Adult Summary Report Secondary Findings in Adult Subjects Non-diagnostic, excludes newborn screening & prenatal testing/screening A Current Version Rule-Out Dashboard Release History Status (Adult): Passed (Consensus scoring is Complete) Curation Status (Adult): Released Status (Pediatric): Incomplete (Consensus scoring is Incomplete) P

Condition: Ornithine Transcarbamylase Deficiency
Mode(s) of Inheritance: X-linked
Actionability Assertion
Gene Disease Pairs(s)
Final Assertion
OTC0010703 (ornithine transcarbamylase deficiency, hyperammonemia due to)
Assertion Pending
Final Consensus Scoresa
Outcome / Intervention Pair
Nature of the
Gene Disease Pairs: OTC0010703
Hyperammonemic encephalopathy (women) / Dietary modification (women)
Hyperammonemic encephalopathy (women) / Use of nitrogen scavengers (women)
Hyperammonemic encephalopathy (men) / Dietary modification (men)
Hyperammonemic encephalopathy (men) / Use of nitrogen scavengers (men)

Narrative Description of Evidence
1. What is the nature of the threat to health for an individual carrying a deleterious allele?
Prevalence of the Genetic Disorder
Ornithine transcarbamylase (OTC) deficiency is thought to be the most common urea cycle defect. Estimates of prevalence range from 1 in 14,000 live births to 1 in 77,000 live births and may be biased toward the most severe and earliest presentations. A U.S. longitudinal study of urea cycle disorders estimated an OTC prevalence of 1 in 63,000 at birth.
1 2
Clinical Features
(Signs / symptoms)
Urea cycle disorders (UCDs) are inborn errors of ammonia detoxification/arginine synthesis due to defects affecting the catalysts of the Krebs urea cycle, of which OTC is one. The urea cycle, residing primarily in hepatocytes, is an essential biochemical pathway for metabolizing waste nitrogen. OTC deficiency is associated with hyperammonemia, leading to death or to severe neurological handicap in many survivors. The most severe acute consequence of an elevated ammonia level is cerebral edema and coma. Seizures are common during hyperammonemic coma but may also occur independently; they may be overt or detectable only by EEG. The duration and severity of hyperammonemia strongly correlates with subsequent brain damage. However, even asymptomatic carrier females have been shown to have mild cognitive impairments and executive function deficits.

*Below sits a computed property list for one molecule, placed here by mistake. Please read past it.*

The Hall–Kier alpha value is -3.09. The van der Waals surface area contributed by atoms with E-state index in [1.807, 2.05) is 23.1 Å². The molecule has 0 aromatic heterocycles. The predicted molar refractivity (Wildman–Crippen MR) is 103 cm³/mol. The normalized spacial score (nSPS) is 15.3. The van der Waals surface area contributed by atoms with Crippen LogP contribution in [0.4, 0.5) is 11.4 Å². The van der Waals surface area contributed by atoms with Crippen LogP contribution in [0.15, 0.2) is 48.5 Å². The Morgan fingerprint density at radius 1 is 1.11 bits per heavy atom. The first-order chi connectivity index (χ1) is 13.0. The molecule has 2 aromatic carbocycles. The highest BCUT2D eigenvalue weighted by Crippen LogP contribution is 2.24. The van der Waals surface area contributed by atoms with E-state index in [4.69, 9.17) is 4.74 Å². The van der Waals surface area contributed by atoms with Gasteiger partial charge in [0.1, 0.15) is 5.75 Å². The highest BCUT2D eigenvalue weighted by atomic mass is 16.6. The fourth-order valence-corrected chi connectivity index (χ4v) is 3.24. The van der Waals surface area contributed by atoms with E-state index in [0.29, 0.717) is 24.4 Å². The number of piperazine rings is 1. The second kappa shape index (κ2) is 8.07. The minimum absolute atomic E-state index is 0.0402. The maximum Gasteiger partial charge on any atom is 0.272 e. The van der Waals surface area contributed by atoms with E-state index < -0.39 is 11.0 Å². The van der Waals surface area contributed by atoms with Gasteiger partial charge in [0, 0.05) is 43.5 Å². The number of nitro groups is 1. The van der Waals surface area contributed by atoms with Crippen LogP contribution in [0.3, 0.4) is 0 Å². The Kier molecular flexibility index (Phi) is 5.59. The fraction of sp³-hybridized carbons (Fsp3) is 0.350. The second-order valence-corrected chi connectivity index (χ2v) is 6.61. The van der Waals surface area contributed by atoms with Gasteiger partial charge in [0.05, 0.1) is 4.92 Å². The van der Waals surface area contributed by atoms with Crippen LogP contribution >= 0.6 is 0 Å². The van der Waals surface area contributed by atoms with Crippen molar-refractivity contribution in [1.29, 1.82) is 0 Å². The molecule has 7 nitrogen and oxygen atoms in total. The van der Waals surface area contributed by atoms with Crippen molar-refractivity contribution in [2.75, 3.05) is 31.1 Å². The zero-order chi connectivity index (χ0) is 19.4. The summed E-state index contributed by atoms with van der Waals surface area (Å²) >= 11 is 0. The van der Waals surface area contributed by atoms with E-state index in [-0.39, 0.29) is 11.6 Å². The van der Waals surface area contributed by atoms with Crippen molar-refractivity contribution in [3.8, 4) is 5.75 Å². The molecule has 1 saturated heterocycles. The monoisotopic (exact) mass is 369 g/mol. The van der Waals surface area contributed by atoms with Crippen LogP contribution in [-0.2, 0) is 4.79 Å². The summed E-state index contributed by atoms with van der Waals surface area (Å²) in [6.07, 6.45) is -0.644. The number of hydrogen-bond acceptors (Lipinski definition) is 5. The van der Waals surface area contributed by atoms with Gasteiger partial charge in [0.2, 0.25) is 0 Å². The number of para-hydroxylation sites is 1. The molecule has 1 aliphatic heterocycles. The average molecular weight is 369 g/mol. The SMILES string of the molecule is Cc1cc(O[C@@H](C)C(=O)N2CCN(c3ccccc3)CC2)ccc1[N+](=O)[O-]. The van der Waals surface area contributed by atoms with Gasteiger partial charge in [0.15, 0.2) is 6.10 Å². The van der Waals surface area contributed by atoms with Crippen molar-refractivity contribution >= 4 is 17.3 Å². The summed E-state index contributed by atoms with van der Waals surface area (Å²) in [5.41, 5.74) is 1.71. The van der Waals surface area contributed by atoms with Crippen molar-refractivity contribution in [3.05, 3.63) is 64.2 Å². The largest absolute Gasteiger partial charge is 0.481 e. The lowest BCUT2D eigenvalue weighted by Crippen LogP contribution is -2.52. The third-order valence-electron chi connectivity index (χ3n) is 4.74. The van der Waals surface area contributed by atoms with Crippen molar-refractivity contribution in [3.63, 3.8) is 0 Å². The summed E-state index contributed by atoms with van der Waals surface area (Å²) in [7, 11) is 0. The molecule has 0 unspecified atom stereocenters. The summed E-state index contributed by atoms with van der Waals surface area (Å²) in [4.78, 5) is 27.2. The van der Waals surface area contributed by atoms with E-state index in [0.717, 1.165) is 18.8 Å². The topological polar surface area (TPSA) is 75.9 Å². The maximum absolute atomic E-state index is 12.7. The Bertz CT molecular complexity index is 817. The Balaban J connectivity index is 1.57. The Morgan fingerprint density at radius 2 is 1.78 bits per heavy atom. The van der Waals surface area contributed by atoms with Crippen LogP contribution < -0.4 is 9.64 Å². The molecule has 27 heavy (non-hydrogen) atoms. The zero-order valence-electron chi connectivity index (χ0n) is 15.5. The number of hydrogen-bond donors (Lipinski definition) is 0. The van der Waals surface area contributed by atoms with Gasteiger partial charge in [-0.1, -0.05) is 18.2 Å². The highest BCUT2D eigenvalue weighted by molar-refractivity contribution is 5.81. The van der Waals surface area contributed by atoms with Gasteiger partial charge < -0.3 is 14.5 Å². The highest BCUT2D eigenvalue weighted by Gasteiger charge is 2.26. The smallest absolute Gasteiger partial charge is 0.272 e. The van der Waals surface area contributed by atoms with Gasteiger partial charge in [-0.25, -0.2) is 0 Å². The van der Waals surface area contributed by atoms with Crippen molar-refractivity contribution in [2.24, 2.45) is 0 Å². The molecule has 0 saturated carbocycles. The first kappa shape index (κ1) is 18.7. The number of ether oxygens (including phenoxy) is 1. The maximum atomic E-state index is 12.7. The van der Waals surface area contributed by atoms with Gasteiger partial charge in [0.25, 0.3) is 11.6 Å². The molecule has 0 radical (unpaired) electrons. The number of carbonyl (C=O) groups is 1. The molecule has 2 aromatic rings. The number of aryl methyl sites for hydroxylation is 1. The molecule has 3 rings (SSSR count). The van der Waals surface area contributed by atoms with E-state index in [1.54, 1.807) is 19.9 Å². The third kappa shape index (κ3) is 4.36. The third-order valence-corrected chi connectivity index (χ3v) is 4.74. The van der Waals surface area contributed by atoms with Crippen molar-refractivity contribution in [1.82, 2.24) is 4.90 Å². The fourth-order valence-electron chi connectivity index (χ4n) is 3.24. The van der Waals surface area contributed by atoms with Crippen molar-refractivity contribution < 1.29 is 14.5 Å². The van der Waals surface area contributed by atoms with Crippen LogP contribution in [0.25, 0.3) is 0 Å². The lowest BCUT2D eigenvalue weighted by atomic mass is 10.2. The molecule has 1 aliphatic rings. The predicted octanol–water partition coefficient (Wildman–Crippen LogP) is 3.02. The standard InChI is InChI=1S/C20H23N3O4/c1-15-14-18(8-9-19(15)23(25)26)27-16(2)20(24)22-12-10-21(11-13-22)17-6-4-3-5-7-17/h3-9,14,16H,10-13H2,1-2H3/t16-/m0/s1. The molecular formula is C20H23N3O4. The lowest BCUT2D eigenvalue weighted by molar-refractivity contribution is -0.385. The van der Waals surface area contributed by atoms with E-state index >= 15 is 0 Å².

1 3 4 5 6
Natural History
(Important subgroups & survival / recovery)
OTC deficiency can occur as a severe neonatal-onset disease in males and as a late-onset (partial) disease in males and females. Neonatal-onset disease in females is very rare. In one U.S. longitudinal study, 26% of participants with OTC presented as newborns whereas 69% presented later in life (5% remained asymptomatic). Males with severe OTC deficiency are typically normal at birth, but become symptomatic on the second to third day progressing quickly to catastrophic somnolence and coma. Neonatal onset is associated with 24% mortality, with survivors experiencing severe developmental delay and recurrent hyperammonemic crises. Following acute treatment, liver transplant is usually required to improve quality of life. Hemizygous males and heterozygous females with partial OTC deficiency can present from infancy to later childhood, adolescence, or adulthood. A hyperammonemic crisis can be precipitated by stressors (e.g. pregnancy, cancer treatment, crush injury) and become a life-threatening event at any age and in any situation in life. In general, the milder the disease, the later the onset and the stronger the stressor required to precipitate symptoms. The phenotype of a heterozygous female can range from asymptomatic to subtle or significant symptoms with recurrent hyperammonemia and neurologic compromise depending on favorable vs. non-favorable X-chromosome inactivation. When adults with late-onset disease become encephalopathic they may display erratic behavior, and combativeness. Liver transplant may be considered in late-onset cases due to disease severity or the fear of a hyperammonemic crisis, even if the disease has been manageable with treatment. The overall mortality rate in late-onset cases has been reported as 11%.